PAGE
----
Table of Contents
ISRN Public Health
Volume 2012 (2012), Article ID 962014, 7 pages
Research Article

Exposure Assessment in Nail Salons: An Indoor Air Approach

Department of Work Environment, University of Massachusetts Lowell, Lowell, MA 01854, USA

Received 28 November 2011; Accepted 9 January 2012

Academic Editor: C. Murata

Copyright © 2012 Cora Roelofs and Tuan Do. This is an open access article distributed under the Creative Commons Attribution License, which permits unrestricted use, distribution, and reproduction in any medium, provided the original work is properly cited.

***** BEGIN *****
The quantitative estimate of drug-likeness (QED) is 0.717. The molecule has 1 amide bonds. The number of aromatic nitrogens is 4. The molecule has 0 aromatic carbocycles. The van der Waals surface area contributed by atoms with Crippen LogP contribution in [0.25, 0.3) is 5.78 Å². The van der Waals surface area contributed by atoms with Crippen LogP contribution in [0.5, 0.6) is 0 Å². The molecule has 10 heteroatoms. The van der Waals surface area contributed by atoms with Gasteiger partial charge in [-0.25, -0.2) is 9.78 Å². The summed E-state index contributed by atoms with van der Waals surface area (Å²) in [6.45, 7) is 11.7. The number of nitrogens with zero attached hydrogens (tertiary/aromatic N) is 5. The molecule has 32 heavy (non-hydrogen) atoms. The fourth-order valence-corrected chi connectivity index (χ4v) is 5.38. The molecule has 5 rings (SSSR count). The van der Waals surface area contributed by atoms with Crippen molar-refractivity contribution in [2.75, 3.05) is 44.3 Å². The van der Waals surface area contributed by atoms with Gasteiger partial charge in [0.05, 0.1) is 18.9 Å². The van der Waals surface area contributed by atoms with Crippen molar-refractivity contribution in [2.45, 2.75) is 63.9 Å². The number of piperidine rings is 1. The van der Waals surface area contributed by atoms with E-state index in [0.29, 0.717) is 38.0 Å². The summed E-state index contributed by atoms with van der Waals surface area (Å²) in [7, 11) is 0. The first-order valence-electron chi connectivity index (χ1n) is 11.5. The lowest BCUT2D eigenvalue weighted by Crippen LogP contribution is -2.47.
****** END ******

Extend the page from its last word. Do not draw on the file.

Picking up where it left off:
Due to the complexity of the nail salon work environment, traditional approaches to exposure assessment in this context tend to mischaracterize potential hazards as nuisances. For this investigation, a workable “indoor air” approach was devised to characterize potential hazards and ventilation in Boston, Massachusetts area nail salons which are primarily owned and staffed by Vietnamese immigrants. A community-university partnership project recruited salons to participate in a short audit which included carbon dioxide measurements and evaluation of other air quality metrics. Twenty-two salons participated. Seventy-three percent of the salons had spot carbon dioxide measurements in excess of 700 ppm, the level corresponding to a ventilation rate recommended for beauty salons. Fourteen salons (64%) did not have a mechanical ventilation system to provide fresh air and/or exhaust contaminated air. The lack of adequate ventilation is of significant concern because of the presence of potentially hazardous chemicals in salon products and the common self-report of symptoms among nail technicians. Community and worker health may be improved through adoption of recommended ventilation guidelines and reduction in the hazard potential of nail products.